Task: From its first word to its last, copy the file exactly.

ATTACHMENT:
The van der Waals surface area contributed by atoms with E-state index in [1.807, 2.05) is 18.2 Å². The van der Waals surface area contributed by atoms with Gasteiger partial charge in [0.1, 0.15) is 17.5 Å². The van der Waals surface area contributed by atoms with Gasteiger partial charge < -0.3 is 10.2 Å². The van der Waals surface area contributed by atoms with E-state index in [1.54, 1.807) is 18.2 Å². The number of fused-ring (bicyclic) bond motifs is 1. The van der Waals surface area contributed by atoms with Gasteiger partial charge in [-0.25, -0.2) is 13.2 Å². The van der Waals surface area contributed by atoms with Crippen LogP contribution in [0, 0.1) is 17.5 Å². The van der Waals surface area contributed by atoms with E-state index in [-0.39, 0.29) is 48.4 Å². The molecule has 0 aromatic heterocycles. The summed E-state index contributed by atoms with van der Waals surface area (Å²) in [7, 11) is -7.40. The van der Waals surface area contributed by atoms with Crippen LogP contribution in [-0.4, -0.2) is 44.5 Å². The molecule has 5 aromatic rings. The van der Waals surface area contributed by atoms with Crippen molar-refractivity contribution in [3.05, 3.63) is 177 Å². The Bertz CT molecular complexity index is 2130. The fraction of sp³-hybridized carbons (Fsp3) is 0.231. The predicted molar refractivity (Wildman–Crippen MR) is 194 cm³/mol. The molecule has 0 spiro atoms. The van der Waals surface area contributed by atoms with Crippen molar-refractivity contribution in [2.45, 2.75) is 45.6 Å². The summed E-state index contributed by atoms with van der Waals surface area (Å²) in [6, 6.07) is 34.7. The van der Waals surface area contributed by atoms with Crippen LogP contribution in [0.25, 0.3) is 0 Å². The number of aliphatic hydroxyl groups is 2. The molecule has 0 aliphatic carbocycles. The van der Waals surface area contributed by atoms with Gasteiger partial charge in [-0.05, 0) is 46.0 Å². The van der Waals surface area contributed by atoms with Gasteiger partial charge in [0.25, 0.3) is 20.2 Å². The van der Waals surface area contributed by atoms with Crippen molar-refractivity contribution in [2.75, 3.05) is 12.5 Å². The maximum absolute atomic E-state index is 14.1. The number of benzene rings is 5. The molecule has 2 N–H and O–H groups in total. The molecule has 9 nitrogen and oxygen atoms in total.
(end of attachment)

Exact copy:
The van der Waals surface area contributed by atoms with E-state index in [1.807, 2.05) is 18.2 Å². The van der Waals surface area contributed by atoms with Gasteiger partial charge in [0.1, 0.15) is 17.5 Å². The van der Waals surface area contributed by atoms with Gasteiger partial charge < -0.3 is 10.2 Å². The van der Waals surface area contributed by atoms with E-state index in [1.54, 1.807) is 18.2 Å². The number of fused-ring (bicyclic) bond motifs is 1. The van der Waals surface area contributed by atoms with Gasteiger partial charge in [-0.25, -0.2) is 13.2 Å². The van der Waals surface area contributed by atoms with Crippen LogP contribution in [0, 0.1) is 17.5 Å². The van der Waals surface area contributed by atoms with E-state index in [-0.39, 0.29) is 48.4 Å². The molecule has 0 aromatic heterocycles. The summed E-state index contributed by atoms with van der Waals surface area (Å²) in [7, 11) is -7.40. The van der Waals surface area contributed by atoms with Crippen LogP contribution in [-0.4, -0.2) is 44.5 Å². The molecule has 5 aromatic rings. The van der Waals surface area contributed by atoms with Crippen molar-refractivity contribution in [3.05, 3.63) is 177 Å². The Bertz CT molecular complexity index is 2130. The fraction of sp³-hybridized carbons (Fsp3) is 0.231. The predicted molar refractivity (Wildman–Crippen MR) is 194 cm³/mol. The molecule has 0 spiro atoms. The van der Waals surface area contributed by atoms with Crippen molar-refractivity contribution in [2.45, 2.75) is 45.6 Å². The summed E-state index contributed by atoms with van der Waals surface area (Å²) in [6, 6.07) is 34.7. The van der Waals surface area contributed by atoms with Crippen LogP contribution in [0.25, 0.3) is 0 Å². The number of aliphatic hydroxyl groups is 2. The molecule has 0 aliphatic carbocycles. The van der Waals surface area contributed by atoms with Gasteiger partial charge in [-0.05, 0) is 46.0 Å². The van der Waals surface area contributed by atoms with Gasteiger partial charge in [0.25, 0.3) is 20.2 Å². The van der Waals surface area contributed by atoms with Crippen molar-refractivity contribution in [2.75, 3.05) is 12.5 Å². The maximum absolute atomic E-state index is 14.1. The number of benzene rings is 5. The molecule has 2 N–H and O–H groups in total. The molecule has 9 nitrogen and oxygen atoms in total.